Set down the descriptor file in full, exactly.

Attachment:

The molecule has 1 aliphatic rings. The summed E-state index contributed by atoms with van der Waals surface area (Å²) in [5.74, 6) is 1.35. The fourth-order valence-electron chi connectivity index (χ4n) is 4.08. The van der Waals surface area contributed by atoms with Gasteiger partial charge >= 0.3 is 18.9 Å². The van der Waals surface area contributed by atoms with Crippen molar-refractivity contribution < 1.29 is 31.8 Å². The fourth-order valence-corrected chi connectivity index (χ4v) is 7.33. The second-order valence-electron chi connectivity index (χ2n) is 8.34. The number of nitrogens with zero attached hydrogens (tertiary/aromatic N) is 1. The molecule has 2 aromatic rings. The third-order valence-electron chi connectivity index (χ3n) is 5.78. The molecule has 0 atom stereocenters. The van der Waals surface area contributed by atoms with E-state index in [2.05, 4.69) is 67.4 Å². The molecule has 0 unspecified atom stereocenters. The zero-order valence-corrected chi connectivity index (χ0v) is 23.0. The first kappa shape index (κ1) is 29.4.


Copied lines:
The molecule has 1 aliphatic rings. The summed E-state index contributed by atoms with van der Waals surface area (Å²) in [5.74, 6) is 1.35. The fourth-order valence-electron chi connectivity index (χ4n) is 4.08. The van der Waals surface area contributed by atoms with Gasteiger partial charge >= 0.3 is 18.9 Å². The van der Waals surface area contributed by atoms with Crippen molar-refractivity contribution < 1.29 is 31.8 Å². The fourth-order valence-corrected chi connectivity index (χ4v) is 7.33. The second-order valence-electron chi connectivity index (χ2n) is 8.34. The number of nitrogens with zero attached hydrogens (tertiary/aromatic N) is 1. The molecule has 2 aromatic rings. The third-order valence-electron chi connectivity index (χ3n) is 5.78. The molecule has 0 atom stereocenters. The van der Waals surface area contributed by atoms with E-state index in [2.05, 4.69) is 67.4 Å². The molecule has 0 unspecified atom stereocenters. The zero-order valence-corrected chi connectivity index (χ0v) is 23.0. The first kappa shape index (κ1) is 29.4.